Seneca Retiree Trying To Bring Back American Chestnut Tree - WSPA.com

Seneca Retiree Trying To Bring Back American Chestnut Tree

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Chestnut tree that is 75% American species and 25% Chinese species Chestnut tree that is 75% American species and 25% Chinese species
Baby Chestnut, 94.5% American Chestnut. Baby Chestnut, 94.5% American Chestnut.
94.5% American Chestnuts that succumbed to disease. 94.5% American Chestnuts that succumbed to disease.

We all know "The Christmas Song," chestnuts roasting on an open fire, but have you ever eaten a chestnut? The American species of the tree has practically disappeared, but one Upstate man is gaining international attention for his work to revive the American Chestnut.

'It's hard work, it's hot and it's hard," says Dr. Joe James.

The doctor is a retired orthopedic surgeon in Seneca, but he spends little time enjoying retirement. The Seneca Resident has made it his mission to bring back the American Chestnut Tree.

"If we could recreate the ecology we had in those days it would fill a tremendous gap that we don't even know is there because people have forgotten about the chestnut trees," James says.

James yard may look like any other, but it's actually filled with different experiments. He works with Steve Jeffers at Clemson University in trying to grow an American Chestnut tree that can overcome disease. The American Chestnut began dying out in the early 1900s after a disease was brought to the continent that the tree couldn't fight off.  James and Jeffers are working to create a disease resistant tree.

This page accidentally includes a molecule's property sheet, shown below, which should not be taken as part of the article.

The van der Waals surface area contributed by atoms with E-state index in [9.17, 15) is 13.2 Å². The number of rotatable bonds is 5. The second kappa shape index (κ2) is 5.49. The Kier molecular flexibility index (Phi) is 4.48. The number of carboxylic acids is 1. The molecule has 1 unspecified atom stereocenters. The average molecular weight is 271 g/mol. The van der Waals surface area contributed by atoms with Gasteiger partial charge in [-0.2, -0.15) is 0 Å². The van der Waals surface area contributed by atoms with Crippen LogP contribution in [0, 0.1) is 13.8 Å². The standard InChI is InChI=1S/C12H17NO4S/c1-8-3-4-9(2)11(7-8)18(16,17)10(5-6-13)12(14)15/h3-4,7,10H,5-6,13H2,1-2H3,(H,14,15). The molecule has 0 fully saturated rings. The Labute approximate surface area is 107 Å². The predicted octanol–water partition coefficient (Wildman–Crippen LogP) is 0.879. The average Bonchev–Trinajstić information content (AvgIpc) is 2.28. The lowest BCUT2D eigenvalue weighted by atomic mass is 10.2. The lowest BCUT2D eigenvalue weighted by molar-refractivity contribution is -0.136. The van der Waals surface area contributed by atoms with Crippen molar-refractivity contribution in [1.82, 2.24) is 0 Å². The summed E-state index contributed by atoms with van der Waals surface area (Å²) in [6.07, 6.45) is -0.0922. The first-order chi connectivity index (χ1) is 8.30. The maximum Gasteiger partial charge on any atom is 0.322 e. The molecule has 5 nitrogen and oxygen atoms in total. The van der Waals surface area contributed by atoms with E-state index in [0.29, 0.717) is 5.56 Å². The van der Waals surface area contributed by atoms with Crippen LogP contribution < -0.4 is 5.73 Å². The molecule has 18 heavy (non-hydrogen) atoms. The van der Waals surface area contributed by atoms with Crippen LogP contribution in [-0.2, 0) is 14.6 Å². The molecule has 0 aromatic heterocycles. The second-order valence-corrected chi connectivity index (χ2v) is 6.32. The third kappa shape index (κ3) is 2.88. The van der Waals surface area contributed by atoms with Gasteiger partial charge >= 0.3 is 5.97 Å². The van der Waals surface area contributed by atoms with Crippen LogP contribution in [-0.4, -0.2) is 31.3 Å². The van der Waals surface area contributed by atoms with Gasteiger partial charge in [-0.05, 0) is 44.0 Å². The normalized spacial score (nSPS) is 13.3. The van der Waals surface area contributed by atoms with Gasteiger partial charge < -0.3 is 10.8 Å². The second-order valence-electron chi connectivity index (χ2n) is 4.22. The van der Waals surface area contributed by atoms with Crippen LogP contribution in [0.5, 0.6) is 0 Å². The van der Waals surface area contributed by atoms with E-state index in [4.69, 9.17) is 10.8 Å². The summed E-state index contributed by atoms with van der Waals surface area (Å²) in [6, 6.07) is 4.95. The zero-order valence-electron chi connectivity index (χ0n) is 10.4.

"You never get attached to a tree as soon as I say 'oh boy, I like this one, this one's a really nice American looking tree,' it will die in about two weeks," James says.

The research has peaked international interest. Next week, a woman studying the European species in Portugal is coming to the Upstate to learn from the work James and Jeffers has done.

"I may learn a lot from her too," James says.

So far, they've had success with trees that are 75% American species Chestnut and 25% Chinese species Chestnut. They plan to breed these trees with trees that are 94.5% American species in the hopes that the resilient Chinese genes will be diluted be help strengthen the American species.

"We're missing a couple of genes, one or two that we need," James says.

James hopes he'll discover that missing link in the coming years and that one day he hopes the American Chestnut will once again be part of the ecosystem.

"They grew 200 feet tall and back in the old days the average diameter was about 8 feet," James says.

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